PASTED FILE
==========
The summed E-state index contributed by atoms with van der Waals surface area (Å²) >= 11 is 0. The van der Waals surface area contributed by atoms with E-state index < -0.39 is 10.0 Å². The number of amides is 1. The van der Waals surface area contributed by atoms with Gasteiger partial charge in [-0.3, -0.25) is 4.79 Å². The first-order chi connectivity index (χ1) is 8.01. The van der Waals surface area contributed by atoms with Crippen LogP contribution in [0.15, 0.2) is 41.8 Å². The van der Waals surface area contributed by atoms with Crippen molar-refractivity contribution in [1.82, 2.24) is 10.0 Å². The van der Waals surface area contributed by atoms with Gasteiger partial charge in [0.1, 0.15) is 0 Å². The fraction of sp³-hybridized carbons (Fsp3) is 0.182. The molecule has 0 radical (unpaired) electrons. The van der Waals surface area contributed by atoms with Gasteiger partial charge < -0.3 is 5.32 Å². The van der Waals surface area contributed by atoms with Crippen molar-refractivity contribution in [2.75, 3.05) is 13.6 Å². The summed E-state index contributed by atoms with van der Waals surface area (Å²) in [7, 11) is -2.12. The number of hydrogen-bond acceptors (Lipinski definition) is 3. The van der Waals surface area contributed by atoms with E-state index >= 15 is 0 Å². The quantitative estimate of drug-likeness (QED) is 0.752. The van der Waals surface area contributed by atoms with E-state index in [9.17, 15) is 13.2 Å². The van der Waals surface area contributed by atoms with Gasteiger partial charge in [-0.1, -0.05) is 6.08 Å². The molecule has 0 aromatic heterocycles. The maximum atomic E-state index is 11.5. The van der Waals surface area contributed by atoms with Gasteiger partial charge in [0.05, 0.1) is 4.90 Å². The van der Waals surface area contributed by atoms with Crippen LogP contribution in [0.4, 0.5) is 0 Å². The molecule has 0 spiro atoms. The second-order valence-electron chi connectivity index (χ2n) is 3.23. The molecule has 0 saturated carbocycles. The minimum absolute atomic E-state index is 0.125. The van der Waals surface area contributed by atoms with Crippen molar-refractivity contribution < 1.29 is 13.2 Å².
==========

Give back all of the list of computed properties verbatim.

The summed E-state index contributed by atoms with van der Waals surface area (Å²) >= 11 is 0. The van der Waals surface area contributed by atoms with E-state index < -0.39 is 10.0 Å². The number of amides is 1. The van der Waals surface area contributed by atoms with Gasteiger partial charge in [-0.3, -0.25) is 4.79 Å². The first-order chi connectivity index (χ1) is 8.01. The van der Waals surface area contributed by atoms with Crippen LogP contribution in [0.15, 0.2) is 41.8 Å². The van der Waals surface area contributed by atoms with Crippen molar-refractivity contribution in [1.82, 2.24) is 10.0 Å². The van der Waals surface area contributed by atoms with Gasteiger partial charge in [0.1, 0.15) is 0 Å². The fraction of sp³-hybridized carbons (Fsp3) is 0.182. The molecule has 0 radical (unpaired) electrons. The van der Waals surface area contributed by atoms with Gasteiger partial charge < -0.3 is 5.32 Å². The van der Waals surface area contributed by atoms with Crippen molar-refractivity contribution in [2.75, 3.05) is 13.6 Å². The summed E-state index contributed by atoms with van der Waals surface area (Å²) in [7, 11) is -2.12. The number of hydrogen-bond acceptors (Lipinski definition) is 3. The van der Waals surface area contributed by atoms with E-state index >= 15 is 0 Å². The quantitative estimate of drug-likeness (QED) is 0.752. The van der Waals surface area contributed by atoms with E-state index in [9.17, 15) is 13.2 Å². The van der Waals surface area contributed by atoms with Gasteiger partial charge in [-0.1, -0.05) is 6.08 Å². The molecule has 0 aromatic heterocycles. The maximum atomic E-state index is 11.5. The van der Waals surface area contributed by atoms with Gasteiger partial charge in [0.05, 0.1) is 4.90 Å². The van der Waals surface area contributed by atoms with Crippen LogP contribution in [0.4, 0.5) is 0 Å². The molecule has 0 spiro atoms. The second-order valence-electron chi connectivity index (χ2n) is 3.23. The molecule has 0 saturated carbocycles. The minimum absolute atomic E-state index is 0.125. The van der Waals surface area contributed by atoms with Crippen molar-refractivity contribution < 1.29 is 13.2 Å².